FileID is log file IDs for our database. Status indicates is VLF reusable or not (possible values: 0 - yes, 2 -no). As we can see there is only one VLF with Status=2. Now when we will insert data into the TestTable and monitor how log files are growing:
USE TestDB GO --Checking log information before insertion SELECT file_id, name, type_desc, physical_name, size, max_size FROM sys.database_files --Inserting data into TestTable ;WITH ValueTable AS ( SELECT 1 n UNION ALL SELECT n+ 1 FROM ValueTable WHERE n < 10000 --Value 10000 is used to facilitate testing process, please be careful in choosing this value for your server to avoid overloading it ) INSERT INTO TestTable (Value) SELECT n FROM ValueTable OPTION (MAXRECURSION 0) --Checking log information after insertion SELECT file_id, name, type_desc, physical_name, size, max_size FROM sys.database_files --Getting log files info DBCC LOGINFO('TestDB')
With this example we can see that both log files grew and now there are VLFs with "Status=2" in the second log file (FileID=3) also:
Now we need to remove TestDB_log2.ldf file. Note, that we can remove only the secondary log files. Removing the primary log file is not allowed by SQL Server. Each database has only one primary log file and the first log file which is created in the database creation script is considered the primary. If we try to remove the second log file:
USE master GO --Remove TestDB_log2 file ALTER DATABASE TestDB REMOVE FILE TestDB_log2
We will receive the following message:
We can remove the transaction log file only when it's empty, therefore we first need to empty it. To do that, we should back up the transaction log. Since our "TestDB" database is newly created and there are no full backups, we need to issue a full database backup for the TestDB database, after which we can issue a transaction log backup:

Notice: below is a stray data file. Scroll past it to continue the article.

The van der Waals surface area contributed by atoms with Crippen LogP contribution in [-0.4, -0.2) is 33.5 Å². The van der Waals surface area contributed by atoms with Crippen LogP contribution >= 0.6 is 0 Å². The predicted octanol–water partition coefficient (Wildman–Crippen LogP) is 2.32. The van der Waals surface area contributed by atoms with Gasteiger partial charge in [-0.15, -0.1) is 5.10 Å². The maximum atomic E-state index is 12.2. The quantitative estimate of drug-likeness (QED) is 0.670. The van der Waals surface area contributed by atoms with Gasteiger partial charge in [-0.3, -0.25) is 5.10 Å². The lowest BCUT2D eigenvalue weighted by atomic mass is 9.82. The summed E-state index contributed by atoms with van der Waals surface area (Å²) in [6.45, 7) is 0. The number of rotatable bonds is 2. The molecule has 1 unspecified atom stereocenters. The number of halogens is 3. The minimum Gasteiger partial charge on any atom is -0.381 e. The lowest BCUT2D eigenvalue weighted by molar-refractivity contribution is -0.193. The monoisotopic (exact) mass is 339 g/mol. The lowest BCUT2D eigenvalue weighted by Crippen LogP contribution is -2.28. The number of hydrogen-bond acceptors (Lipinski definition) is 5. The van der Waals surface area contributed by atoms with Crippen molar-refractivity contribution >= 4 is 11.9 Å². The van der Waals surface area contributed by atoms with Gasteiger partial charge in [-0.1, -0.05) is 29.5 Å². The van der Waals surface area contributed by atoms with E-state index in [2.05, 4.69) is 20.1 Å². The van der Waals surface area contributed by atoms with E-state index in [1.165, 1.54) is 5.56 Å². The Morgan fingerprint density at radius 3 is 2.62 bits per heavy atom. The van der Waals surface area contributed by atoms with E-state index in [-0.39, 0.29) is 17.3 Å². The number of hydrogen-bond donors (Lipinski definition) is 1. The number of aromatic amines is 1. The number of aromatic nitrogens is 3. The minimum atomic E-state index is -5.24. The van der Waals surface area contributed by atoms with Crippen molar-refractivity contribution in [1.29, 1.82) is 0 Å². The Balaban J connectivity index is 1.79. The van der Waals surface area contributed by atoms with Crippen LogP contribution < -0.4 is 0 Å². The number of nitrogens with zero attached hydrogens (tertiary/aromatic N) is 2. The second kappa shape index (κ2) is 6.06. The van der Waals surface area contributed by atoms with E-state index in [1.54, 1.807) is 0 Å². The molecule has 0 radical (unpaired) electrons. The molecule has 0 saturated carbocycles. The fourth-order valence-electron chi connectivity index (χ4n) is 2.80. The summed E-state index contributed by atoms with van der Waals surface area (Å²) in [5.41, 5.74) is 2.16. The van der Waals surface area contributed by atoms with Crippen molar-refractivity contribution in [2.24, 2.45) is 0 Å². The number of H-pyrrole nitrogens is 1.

--Full backup BACKUP DATABASE TestDB TO DISK =N'D:\SQL DATA\TestDB.bak' --Transaction log backup BACKUP LOG TestDB TO DISK =N'D:\SQL DATA\TestDB.trn'
The transaction log backup truncates the log file (there are some exceptions, which are out of scope of this tip). Log truncation deletes inactive virtual log files from the start of the logical log and releases space in the log file. However, truncation does not reduce the size of a physical log file. It only frees space in it, which can be reused. Let’s run "DBCC LOGINFO" again:
As we can see there are no virtual log files in the "TestDB_log2.ldf" file with Status=2 and now our log file is empty and ready for removal:
--Remove TestDB_log2 file ALTER DATABASE TestDB REMOVE FILE TestDB_log2
The removal is successful.
However when we check log the information again, we will see that the logical log file still exists:
--Checking log information SELECT file_id, name, type_desc, physical_name, size, max_size FROM sys.database_files
If we do another log backup, the file will be deleted:
--Transaction log backup BACKUP LOG TestDB TO DISK =N'D:\SQL DATA\TestDB.trn' --Checking log information SELECT file_id, name, type_desc, physical_name, size, max_size FROM sys.database_files
- Keep this tip in mind to determine transaction log usage and how to remove an unneeded log file.
- Check out these resources:
Last Updated: 2015-11-18